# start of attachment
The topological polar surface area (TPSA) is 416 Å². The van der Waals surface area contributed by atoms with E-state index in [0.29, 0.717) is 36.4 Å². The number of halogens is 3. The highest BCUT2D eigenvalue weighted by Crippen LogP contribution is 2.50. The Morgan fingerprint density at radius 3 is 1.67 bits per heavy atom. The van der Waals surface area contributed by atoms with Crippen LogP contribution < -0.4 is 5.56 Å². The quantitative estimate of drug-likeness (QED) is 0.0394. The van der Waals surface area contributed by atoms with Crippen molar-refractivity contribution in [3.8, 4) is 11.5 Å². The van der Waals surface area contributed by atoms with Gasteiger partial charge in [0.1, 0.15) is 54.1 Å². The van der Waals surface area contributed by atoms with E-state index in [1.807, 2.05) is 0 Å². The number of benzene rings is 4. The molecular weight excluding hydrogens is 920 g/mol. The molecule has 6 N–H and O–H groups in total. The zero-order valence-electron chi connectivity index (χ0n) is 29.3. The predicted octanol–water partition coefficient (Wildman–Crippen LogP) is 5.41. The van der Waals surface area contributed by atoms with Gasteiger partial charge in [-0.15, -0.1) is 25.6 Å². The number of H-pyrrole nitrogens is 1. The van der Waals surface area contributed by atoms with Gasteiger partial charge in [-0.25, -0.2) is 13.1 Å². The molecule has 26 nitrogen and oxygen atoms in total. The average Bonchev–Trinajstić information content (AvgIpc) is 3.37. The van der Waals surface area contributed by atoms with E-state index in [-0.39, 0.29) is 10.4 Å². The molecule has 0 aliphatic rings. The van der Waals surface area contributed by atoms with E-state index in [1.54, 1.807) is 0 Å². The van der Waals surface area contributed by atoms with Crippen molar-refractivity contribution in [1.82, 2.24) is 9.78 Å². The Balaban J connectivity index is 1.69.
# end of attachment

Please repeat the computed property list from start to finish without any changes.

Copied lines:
The topological polar surface area (TPSA) is 416 Å². The van der Waals surface area contributed by atoms with E-state index in [0.29, 0.717) is 36.4 Å². The number of halogens is 3. The highest BCUT2D eigenvalue weighted by Crippen LogP contribution is 2.50. The Morgan fingerprint density at radius 3 is 1.67 bits per heavy atom. The van der Waals surface area contributed by atoms with Crippen LogP contribution < -0.4 is 5.56 Å². The quantitative estimate of drug-likeness (QED) is 0.0394. The van der Waals surface area contributed by atoms with Crippen molar-refractivity contribution in [3.8, 4) is 11.5 Å². The van der Waals surface area contributed by atoms with Gasteiger partial charge in [0.1, 0.15) is 54.1 Å². The van der Waals surface area contributed by atoms with E-state index in [1.807, 2.05) is 0 Å². The number of benzene rings is 4. The molecular weight excluding hydrogens is 920 g/mol. The molecule has 6 N–H and O–H groups in total. The zero-order valence-electron chi connectivity index (χ0n) is 29.3. The predicted octanol–water partition coefficient (Wildman–Crippen LogP) is 5.41. The van der Waals surface area contributed by atoms with Gasteiger partial charge in [-0.15, -0.1) is 25.6 Å². The number of H-pyrrole nitrogens is 1. The van der Waals surface area contributed by atoms with Gasteiger partial charge in [-0.25, -0.2) is 13.1 Å². The molecule has 26 nitrogen and oxygen atoms in total. The average Bonchev–Trinajstić information content (AvgIpc) is 3.37. The van der Waals surface area contributed by atoms with E-state index in [-0.39, 0.29) is 10.4 Å². The molecule has 0 aliphatic rings. The van der Waals surface area contributed by atoms with E-state index in [1.54, 1.807) is 0 Å². The van der Waals surface area contributed by atoms with Crippen molar-refractivity contribution in [1.82, 2.24) is 9.78 Å². The Balaban J connectivity index is 1.69.